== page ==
I'm not really into taking pictures of myself, but I love seeing your selfies. I don't care whether you're posing with some weird food item or standing next to that guy who kind of annoys me. That's because your Snapchat pic of a barf face is fulfilling an ancient biological urge that I share with my fellow humans.
Other animals like to sniff each other's asses or call to each other over the rooftops. But among humans, there's a long history and cultural tradition of locking eyes and positioning our faces so that other people can see the planes of our cheeks and the curves of our lips.
There's even a special region of our brains devoted to recognizing faces.
Almost two decades ago, MIT neuroscientist Nancy Kanwisher named it the fusiform facial area (FFA) in a scientific paper. It was one of the first parts of the brain's visual system that neuroscientists identified as having such a specific function. But Kanwisher and her colleagues later discovered that humans are so face-hungry that the FFA becomes activated even when we see cartoon or cat faces. Another study revealed that even emoticons and emoji can evoke a psychological response akin to seeing a photograph of a person's face.
This aspect of human cognition is so obvious that even non-humans have noticed it. A couple of years ago, researchers at Google built a neural network and unleashed it on a giant store of pictures taken from the web, hoping that it would find some patterns. After three days, guess what this proto-AI had learned? It had discovered how to recognize human and cat faces — because so many humans had posted them.
As you might guess, there are a lot of theories about why there was some evolutionary advantage to recognizing faces. Probably it had a lot to do with knowing our kin or friends, as well as knowing what they were feeling without needing to talk.
All this goes a long way toward explaining why I get excited when my Instagram friends post pictures of themselves in party outfits, or just sitting around with friends. At the moment I look into their faces, I feel a flash of kinship. I feel like they're smiling at me, or making that silly face just for my entertainment. It doesn't matter if I know that this person has like 10 thousand other followers in real life and she's probably smiling at the person standing behind her smart phone. I'm feeling something that comes from a place that's just a little bit beyond rationality. It's one of those emotional reactions I can't control.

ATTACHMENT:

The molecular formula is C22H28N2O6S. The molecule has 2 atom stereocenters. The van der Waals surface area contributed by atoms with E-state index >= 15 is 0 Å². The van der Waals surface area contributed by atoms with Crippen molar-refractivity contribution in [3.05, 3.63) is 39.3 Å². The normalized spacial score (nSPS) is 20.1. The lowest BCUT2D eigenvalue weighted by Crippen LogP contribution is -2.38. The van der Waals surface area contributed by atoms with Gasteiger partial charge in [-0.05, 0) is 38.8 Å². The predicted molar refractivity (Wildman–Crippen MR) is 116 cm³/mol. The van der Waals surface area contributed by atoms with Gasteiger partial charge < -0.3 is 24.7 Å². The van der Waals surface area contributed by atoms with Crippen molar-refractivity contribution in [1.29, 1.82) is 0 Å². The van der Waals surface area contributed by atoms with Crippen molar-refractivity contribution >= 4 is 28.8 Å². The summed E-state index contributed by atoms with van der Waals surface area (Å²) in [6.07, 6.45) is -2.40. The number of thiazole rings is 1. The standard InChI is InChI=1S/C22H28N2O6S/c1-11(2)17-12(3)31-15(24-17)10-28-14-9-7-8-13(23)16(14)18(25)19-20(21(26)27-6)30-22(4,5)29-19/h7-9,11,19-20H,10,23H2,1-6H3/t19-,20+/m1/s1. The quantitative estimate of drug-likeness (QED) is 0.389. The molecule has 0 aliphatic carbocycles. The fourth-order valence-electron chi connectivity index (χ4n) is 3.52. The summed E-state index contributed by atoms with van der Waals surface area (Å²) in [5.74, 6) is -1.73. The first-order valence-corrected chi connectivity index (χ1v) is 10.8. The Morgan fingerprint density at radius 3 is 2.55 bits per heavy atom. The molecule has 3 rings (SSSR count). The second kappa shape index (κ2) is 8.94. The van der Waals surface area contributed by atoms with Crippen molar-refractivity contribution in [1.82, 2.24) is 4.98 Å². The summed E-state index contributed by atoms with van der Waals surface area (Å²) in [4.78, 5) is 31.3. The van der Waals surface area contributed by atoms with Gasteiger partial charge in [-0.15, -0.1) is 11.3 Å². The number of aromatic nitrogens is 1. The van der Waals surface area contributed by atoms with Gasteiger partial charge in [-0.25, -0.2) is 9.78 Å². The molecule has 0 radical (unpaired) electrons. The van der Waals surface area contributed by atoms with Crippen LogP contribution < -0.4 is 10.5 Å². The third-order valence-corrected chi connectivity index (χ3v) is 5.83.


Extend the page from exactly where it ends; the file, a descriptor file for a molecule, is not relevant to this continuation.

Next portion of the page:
That said, my instinctual reactions are also shaped by hyper-modern conditions. If I had lived 50 thousand years ago, my joy in facial recognition would probably be limited to members of my hunter/gatherer group. Today, via selfies, anyone can be a beloved recognized person to me. I don't know if this means we are expanding our capacity for benevolence using social media. But does suggest, intriguingly, that selfies are the opposite of selfish.
Annalee Newitz is the editor-in-chief of io9, and this is her column. She's also the author of a book called Scatter, Adapt and Remember: How Humans Will Survive a Mass Extinction.
Nancy Kanwisher, et. al., The Fusiform Face Area: A Module in Human Extrastriate Cortex Specialized for Face Perception [PDF], Journal of Neuroscience
Frank Tong, et. al. Response Properties of the Human Fusiform Face Area, Cognitive Neuropsychology
Quoc V. Le et. al., Building High-level Features Using Large Scale Unsupervised Learning,presentation at International Conference on Machine Learning
Owen Churches, Emoticons in Mind: An event-related potential study, Social Neuroscience
Karen L. Schmidt and Jeffrey F. Cohn, Human facial expressions as adaptations: Evolutionary questions in facial expression research, American Journal of Physical Anthropology